I often decry the people who are on the lookout for “the next big thing.” This may be fitting for fashionistas and techies, but it can cause serious problems for social changemakers. The human attention span is short–every single election cycle case in point–and we tend to get bored rather quickly when a proposed solution to some problem isn’t working (as fast as we want). Thus, we tend to look towards the future for the next silver bullet to finally pierce the heart of society’s problems, once and for all.
It’s been microfinance. Social enterprise. Occupy. Health care reform. When something doesn’t deliver on its promise (or as Jed Emerson recently argued, a false victory is declared), we quickly move on to the next solution presented to us. And luckily, in this age of Twitter feeds and multiple 24 hour news channels, those potential solutions aren’t hard to find. I could spend all my time reading reports and blog posts from associations, think tanks, and consulting firms about the next big discovery that’s going to change the world. (To be honest, that is how I spend an embarrassingly large amount of my time.)
Unfortunately, none of those solutions will deliver on the explicit or implicit promises made. There are no silver bullets, as blogger Saundra Schimmelpfennig has so aptly stated. Instead, all these innovative solutions (assuming they actually solving problems and not a waste of resources) coming out of nonprofits, businesses, and government agencies will make a difference by operating in concert. Taken together, they form the tapestry of social change.
What we need is something to weave that tapestry together. Two recent blog posts inspired me to write this post, one from FSG’s global health blog and the other from Living Cities’ Catalyst. Both listed “takeaways” derived from two recent initiatives from the organizations, one being corporate involvement in global health and the other about transforming local governments. What was surprising to me was how both of these initiatives developed solutions rooted in organizational collaboration and industry infrastructure.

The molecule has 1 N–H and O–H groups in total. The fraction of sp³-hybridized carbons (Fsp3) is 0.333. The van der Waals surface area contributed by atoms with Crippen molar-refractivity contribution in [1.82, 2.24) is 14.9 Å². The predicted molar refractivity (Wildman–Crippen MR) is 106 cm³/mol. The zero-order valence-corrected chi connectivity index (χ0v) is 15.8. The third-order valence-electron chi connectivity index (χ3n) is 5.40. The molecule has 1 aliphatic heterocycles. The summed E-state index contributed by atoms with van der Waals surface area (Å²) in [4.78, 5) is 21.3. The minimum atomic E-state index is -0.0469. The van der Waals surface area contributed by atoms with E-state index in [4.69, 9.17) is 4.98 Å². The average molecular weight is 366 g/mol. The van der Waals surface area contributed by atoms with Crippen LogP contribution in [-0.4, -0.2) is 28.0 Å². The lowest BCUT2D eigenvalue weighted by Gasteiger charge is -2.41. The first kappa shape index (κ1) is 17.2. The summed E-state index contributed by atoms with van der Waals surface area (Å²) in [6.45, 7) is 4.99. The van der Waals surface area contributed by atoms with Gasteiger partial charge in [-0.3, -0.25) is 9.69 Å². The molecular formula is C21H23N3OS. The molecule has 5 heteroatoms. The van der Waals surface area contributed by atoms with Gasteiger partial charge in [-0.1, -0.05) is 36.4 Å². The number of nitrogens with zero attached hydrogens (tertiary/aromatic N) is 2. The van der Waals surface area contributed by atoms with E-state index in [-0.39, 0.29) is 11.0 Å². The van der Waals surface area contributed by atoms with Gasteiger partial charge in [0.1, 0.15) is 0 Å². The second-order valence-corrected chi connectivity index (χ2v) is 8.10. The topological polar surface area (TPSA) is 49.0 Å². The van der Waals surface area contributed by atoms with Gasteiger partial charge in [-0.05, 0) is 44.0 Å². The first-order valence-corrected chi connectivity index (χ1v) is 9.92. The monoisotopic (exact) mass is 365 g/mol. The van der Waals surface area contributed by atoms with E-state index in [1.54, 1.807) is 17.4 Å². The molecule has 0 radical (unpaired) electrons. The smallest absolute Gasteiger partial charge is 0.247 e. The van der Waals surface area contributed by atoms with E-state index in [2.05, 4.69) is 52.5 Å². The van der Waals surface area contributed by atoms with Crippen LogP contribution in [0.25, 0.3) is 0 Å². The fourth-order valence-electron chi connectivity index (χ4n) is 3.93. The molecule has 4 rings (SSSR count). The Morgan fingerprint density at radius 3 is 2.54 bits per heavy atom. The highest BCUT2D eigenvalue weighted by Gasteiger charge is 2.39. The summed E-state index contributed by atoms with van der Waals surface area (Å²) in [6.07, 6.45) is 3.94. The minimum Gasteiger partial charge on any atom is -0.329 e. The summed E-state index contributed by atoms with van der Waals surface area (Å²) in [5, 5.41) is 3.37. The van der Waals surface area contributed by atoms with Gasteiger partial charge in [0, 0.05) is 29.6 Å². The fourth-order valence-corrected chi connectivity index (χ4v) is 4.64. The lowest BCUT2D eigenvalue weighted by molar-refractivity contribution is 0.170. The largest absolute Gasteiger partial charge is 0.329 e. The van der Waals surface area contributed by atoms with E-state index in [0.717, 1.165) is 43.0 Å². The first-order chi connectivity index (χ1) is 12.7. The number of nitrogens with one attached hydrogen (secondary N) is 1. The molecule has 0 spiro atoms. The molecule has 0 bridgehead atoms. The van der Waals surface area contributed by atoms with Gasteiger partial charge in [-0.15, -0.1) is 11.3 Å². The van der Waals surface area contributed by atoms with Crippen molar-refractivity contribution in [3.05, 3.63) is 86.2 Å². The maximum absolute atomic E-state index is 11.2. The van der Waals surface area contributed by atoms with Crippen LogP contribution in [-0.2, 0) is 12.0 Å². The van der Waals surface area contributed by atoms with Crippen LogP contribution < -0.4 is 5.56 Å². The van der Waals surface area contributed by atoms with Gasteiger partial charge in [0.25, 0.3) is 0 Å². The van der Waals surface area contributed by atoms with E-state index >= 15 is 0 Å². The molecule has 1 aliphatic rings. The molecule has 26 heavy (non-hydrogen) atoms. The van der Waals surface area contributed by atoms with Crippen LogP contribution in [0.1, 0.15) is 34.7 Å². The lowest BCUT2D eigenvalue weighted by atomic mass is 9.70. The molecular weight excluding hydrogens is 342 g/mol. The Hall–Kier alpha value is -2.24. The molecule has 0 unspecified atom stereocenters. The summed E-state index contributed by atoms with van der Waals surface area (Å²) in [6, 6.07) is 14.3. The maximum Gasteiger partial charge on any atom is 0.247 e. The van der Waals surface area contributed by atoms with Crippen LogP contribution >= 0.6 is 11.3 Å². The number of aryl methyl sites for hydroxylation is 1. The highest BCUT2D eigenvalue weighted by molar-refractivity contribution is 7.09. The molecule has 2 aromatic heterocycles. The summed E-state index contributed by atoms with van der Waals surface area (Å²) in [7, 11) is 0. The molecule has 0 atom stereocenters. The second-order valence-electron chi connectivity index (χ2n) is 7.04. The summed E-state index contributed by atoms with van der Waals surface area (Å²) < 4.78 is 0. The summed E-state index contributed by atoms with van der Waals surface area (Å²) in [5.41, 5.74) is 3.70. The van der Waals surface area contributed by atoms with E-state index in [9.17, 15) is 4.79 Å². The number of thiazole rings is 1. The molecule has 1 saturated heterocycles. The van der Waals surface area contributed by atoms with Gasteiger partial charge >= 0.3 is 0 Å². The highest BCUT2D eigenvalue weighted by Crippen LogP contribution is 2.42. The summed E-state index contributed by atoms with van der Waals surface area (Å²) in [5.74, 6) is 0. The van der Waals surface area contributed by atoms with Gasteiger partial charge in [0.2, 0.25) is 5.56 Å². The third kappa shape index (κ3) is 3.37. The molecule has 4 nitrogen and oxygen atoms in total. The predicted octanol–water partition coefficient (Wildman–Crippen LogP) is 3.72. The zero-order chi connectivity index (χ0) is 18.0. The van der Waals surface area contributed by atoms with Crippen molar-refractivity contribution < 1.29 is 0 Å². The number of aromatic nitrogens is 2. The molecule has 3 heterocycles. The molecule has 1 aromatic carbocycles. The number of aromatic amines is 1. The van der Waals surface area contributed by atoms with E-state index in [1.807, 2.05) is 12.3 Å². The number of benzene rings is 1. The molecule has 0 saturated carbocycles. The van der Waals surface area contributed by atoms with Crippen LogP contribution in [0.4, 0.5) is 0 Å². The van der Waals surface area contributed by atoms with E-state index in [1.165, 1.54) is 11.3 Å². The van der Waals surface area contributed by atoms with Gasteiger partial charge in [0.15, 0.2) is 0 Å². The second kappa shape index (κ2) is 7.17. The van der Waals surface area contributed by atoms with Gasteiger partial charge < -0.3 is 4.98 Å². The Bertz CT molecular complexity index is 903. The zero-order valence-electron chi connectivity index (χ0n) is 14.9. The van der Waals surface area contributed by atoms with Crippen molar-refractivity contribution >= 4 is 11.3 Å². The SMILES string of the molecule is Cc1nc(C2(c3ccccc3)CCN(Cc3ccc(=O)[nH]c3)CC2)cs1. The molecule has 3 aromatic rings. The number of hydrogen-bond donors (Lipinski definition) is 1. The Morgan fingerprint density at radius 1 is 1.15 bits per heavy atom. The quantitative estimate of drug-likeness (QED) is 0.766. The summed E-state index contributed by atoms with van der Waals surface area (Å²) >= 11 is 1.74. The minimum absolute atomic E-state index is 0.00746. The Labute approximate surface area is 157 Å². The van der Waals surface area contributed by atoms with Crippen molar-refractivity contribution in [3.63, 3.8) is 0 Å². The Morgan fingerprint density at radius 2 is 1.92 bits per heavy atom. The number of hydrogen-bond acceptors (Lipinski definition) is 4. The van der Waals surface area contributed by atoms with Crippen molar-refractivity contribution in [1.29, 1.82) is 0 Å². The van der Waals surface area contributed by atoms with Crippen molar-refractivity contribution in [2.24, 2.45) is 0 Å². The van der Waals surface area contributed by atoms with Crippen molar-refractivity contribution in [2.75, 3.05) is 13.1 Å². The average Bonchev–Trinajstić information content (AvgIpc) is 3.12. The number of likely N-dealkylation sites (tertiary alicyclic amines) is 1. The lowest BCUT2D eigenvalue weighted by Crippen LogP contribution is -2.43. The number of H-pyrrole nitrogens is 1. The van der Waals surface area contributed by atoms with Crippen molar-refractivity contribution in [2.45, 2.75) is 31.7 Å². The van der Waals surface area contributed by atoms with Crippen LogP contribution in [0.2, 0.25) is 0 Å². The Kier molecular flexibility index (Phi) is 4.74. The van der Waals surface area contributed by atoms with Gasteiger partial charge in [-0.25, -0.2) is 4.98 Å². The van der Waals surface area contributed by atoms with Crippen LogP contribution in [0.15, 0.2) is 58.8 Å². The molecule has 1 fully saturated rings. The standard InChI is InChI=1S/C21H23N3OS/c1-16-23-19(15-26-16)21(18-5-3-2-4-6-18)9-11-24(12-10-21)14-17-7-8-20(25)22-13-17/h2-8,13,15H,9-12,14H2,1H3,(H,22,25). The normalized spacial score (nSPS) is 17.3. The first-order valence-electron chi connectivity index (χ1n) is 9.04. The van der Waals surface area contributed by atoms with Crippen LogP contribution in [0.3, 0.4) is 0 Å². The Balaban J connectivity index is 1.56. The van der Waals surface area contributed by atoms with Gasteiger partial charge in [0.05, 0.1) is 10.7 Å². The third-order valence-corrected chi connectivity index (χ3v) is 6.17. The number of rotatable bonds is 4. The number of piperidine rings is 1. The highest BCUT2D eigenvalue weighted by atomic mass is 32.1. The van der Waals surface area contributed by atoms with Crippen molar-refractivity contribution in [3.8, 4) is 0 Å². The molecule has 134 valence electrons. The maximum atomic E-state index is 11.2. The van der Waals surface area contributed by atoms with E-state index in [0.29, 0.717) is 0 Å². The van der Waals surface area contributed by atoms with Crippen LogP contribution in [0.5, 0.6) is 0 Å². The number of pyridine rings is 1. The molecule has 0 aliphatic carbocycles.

UnSectored blogger Laura Tomasko writes frequently about infrapreneurship–the idea that individuals can connect organizations and strengthen sector infrastructure. I think this is needed not only at the individual level, but at the organizational level as well. Sure, there are tons of associations and think tanks out there connecting organizations within a certain sector, or sub-sector, which is great, don’t get me wrong. But we also need to connect all those interested in social change across sectors and provide the support for a robust infrastructure that supports organizations as they adapt to problems and develop innovative solutions.
This is what UnSectored is doing. As we grow our operations, we will continue to strengthen these connections. Building cross-sector infrastructure is the next big thing–and it isn’t going anywhere. It is going to take the place of all other “big things,” because without infrastructure, nothing can be weaved into the tapestry of social change. Without it, there would be no other “big things” in the first place.
There is infrastructure in place now, but we need more. We need to strengthen what we already have to make a robust social sector that cuts across all current sectors.
What do you think needs to be a part of that infrastructure? Leave a comment here, send us an email, or come hang out on Monday the 16th at the next UnSectored Talks and let us know in person. Either way, we can’t figure this out without everyone’s help.
Photo credit: slowlysheturned
We tend to look towards the future for the next silver bullet to finally pierce the heart of society's problems, once and for all.
We also need to connect all those interested in social change across sectors and provide the support for a robust infrastructure.